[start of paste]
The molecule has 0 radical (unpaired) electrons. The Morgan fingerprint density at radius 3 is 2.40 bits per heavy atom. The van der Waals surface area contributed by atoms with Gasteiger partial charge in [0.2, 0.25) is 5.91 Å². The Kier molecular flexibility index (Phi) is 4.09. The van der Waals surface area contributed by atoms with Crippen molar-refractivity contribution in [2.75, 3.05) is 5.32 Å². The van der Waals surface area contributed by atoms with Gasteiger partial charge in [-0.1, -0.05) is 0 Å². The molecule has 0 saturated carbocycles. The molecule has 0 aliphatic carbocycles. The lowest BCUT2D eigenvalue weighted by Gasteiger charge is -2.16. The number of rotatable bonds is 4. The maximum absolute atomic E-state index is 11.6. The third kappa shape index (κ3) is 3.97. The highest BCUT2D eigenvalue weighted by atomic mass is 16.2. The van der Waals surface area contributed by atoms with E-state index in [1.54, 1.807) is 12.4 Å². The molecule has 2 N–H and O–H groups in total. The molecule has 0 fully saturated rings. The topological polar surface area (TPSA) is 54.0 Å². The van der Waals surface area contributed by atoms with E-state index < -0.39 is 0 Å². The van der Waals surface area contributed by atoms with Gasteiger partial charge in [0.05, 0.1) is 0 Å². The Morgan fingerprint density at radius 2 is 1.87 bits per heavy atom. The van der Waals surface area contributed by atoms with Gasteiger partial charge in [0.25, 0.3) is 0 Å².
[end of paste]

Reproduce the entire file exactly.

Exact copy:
The molecule has 0 radical (unpaired) electrons. The Morgan fingerprint density at radius 3 is 2.40 bits per heavy atom. The van der Waals surface area contributed by atoms with Gasteiger partial charge in [0.2, 0.25) is 5.91 Å². The Kier molecular flexibility index (Phi) is 4.09. The van der Waals surface area contributed by atoms with Crippen molar-refractivity contribution in [2.75, 3.05) is 5.32 Å². The van der Waals surface area contributed by atoms with Gasteiger partial charge in [-0.1, -0.05) is 0 Å². The molecule has 0 saturated carbocycles. The molecule has 0 aliphatic carbocycles. The lowest BCUT2D eigenvalue weighted by Gasteiger charge is -2.16. The number of rotatable bonds is 4. The maximum absolute atomic E-state index is 11.6. The third kappa shape index (κ3) is 3.97. The highest BCUT2D eigenvalue weighted by atomic mass is 16.2. The van der Waals surface area contributed by atoms with E-state index in [1.54, 1.807) is 12.4 Å². The molecule has 2 N–H and O–H groups in total. The molecule has 0 fully saturated rings. The topological polar surface area (TPSA) is 54.0 Å². The van der Waals surface area contributed by atoms with E-state index < -0.39 is 0 Å². The van der Waals surface area contributed by atoms with Gasteiger partial charge in [0.05, 0.1) is 0 Å². The Morgan fingerprint density at radius 2 is 1.87 bits per heavy atom. The van der Waals surface area contributed by atoms with Gasteiger partial charge in [0.25, 0.3) is 0 Å².